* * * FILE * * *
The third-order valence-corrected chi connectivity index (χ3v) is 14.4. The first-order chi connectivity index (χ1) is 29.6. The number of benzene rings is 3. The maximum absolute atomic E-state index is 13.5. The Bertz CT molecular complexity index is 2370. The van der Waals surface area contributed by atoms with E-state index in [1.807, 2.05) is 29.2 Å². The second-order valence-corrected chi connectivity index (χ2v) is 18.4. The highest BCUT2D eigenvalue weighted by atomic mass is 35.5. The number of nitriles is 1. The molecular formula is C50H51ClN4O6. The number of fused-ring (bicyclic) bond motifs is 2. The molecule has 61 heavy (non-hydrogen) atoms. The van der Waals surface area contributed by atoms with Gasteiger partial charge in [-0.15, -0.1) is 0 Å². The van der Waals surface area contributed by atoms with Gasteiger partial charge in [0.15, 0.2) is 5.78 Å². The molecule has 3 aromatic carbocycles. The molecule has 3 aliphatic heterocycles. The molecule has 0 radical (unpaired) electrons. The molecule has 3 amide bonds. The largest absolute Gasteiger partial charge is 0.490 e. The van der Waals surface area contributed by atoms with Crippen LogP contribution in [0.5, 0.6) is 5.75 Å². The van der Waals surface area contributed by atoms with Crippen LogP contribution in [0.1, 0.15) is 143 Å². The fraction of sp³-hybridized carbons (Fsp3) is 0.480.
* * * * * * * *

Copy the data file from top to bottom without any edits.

The third-order valence-corrected chi connectivity index (χ3v) is 14.4. The first-order chi connectivity index (χ1) is 29.6. The number of benzene rings is 3. The maximum absolute atomic E-state index is 13.5. The Bertz CT molecular complexity index is 2370. The van der Waals surface area contributed by atoms with E-state index in [1.807, 2.05) is 29.2 Å². The second-order valence-corrected chi connectivity index (χ2v) is 18.4. The highest BCUT2D eigenvalue weighted by atomic mass is 35.5. The number of nitriles is 1. The molecular formula is C50H51ClN4O6. The number of fused-ring (bicyclic) bond motifs is 2. The molecule has 61 heavy (non-hydrogen) atoms. The van der Waals surface area contributed by atoms with Gasteiger partial charge in [-0.15, -0.1) is 0 Å². The van der Waals surface area contributed by atoms with Gasteiger partial charge in [0.15, 0.2) is 5.78 Å². The molecule has 3 aromatic carbocycles. The molecule has 3 aliphatic heterocycles. The molecule has 0 radical (unpaired) electrons. The molecule has 3 amide bonds. The largest absolute Gasteiger partial charge is 0.490 e. The van der Waals surface area contributed by atoms with Crippen LogP contribution in [0.5, 0.6) is 5.75 Å². The van der Waals surface area contributed by atoms with Crippen LogP contribution in [0.1, 0.15) is 143 Å². The fraction of sp³-hybridized carbons (Fsp3) is 0.480.